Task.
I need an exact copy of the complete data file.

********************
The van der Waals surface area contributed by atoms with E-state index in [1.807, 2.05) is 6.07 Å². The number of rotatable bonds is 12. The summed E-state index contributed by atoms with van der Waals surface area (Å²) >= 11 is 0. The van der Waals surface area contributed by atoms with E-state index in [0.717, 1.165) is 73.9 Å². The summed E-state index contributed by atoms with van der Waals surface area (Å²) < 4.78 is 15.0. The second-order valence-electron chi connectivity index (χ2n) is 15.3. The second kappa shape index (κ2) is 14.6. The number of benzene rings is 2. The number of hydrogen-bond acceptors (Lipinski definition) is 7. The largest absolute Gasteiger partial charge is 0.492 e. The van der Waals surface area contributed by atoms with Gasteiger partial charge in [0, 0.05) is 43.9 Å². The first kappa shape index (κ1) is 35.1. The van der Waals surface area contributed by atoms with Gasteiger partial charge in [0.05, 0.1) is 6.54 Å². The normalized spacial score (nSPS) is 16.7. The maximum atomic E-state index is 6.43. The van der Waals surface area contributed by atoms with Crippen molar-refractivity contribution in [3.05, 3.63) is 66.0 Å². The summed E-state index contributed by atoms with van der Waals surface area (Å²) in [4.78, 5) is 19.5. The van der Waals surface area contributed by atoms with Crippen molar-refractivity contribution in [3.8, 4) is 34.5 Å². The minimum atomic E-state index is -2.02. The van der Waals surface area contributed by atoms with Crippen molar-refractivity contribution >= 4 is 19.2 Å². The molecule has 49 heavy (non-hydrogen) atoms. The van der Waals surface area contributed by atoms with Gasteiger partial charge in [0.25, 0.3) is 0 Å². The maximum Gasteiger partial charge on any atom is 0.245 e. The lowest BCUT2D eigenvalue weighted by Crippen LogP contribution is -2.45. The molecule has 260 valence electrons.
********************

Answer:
The van der Waals surface area contributed by atoms with E-state index in [1.807, 2.05) is 6.07 Å². The number of rotatable bonds is 12. The summed E-state index contributed by atoms with van der Waals surface area (Å²) >= 11 is 0. The van der Waals surface area contributed by atoms with E-state index in [0.717, 1.165) is 73.9 Å². The summed E-state index contributed by atoms with van der Waals surface area (Å²) < 4.78 is 15.0. The second-order valence-electron chi connectivity index (χ2n) is 15.3. The second kappa shape index (κ2) is 14.6. The number of benzene rings is 2. The number of hydrogen-bond acceptors (Lipinski definition) is 7. The largest absolute Gasteiger partial charge is 0.492 e. The van der Waals surface area contributed by atoms with Gasteiger partial charge in [0, 0.05) is 43.9 Å². The first kappa shape index (κ1) is 35.1. The van der Waals surface area contributed by atoms with Gasteiger partial charge in [0.05, 0.1) is 6.54 Å². The normalized spacial score (nSPS) is 16.7. The maximum atomic E-state index is 6.43. The van der Waals surface area contributed by atoms with Crippen molar-refractivity contribution in [3.05, 3.63) is 66.0 Å². The summed E-state index contributed by atoms with van der Waals surface area (Å²) in [4.78, 5) is 19.5. The van der Waals surface area contributed by atoms with Crippen molar-refractivity contribution in [3.8, 4) is 34.5 Å². The minimum atomic E-state index is -2.02. The van der Waals surface area contributed by atoms with Crippen molar-refractivity contribution >= 4 is 19.2 Å². The molecule has 49 heavy (non-hydrogen) atoms. The van der Waals surface area contributed by atoms with Gasteiger partial charge in [0.25, 0.3) is 0 Å². The maximum Gasteiger partial charge on any atom is 0.245 e. The lowest BCUT2D eigenvalue weighted by Crippen LogP contribution is -2.45. The molecule has 260 valence electrons.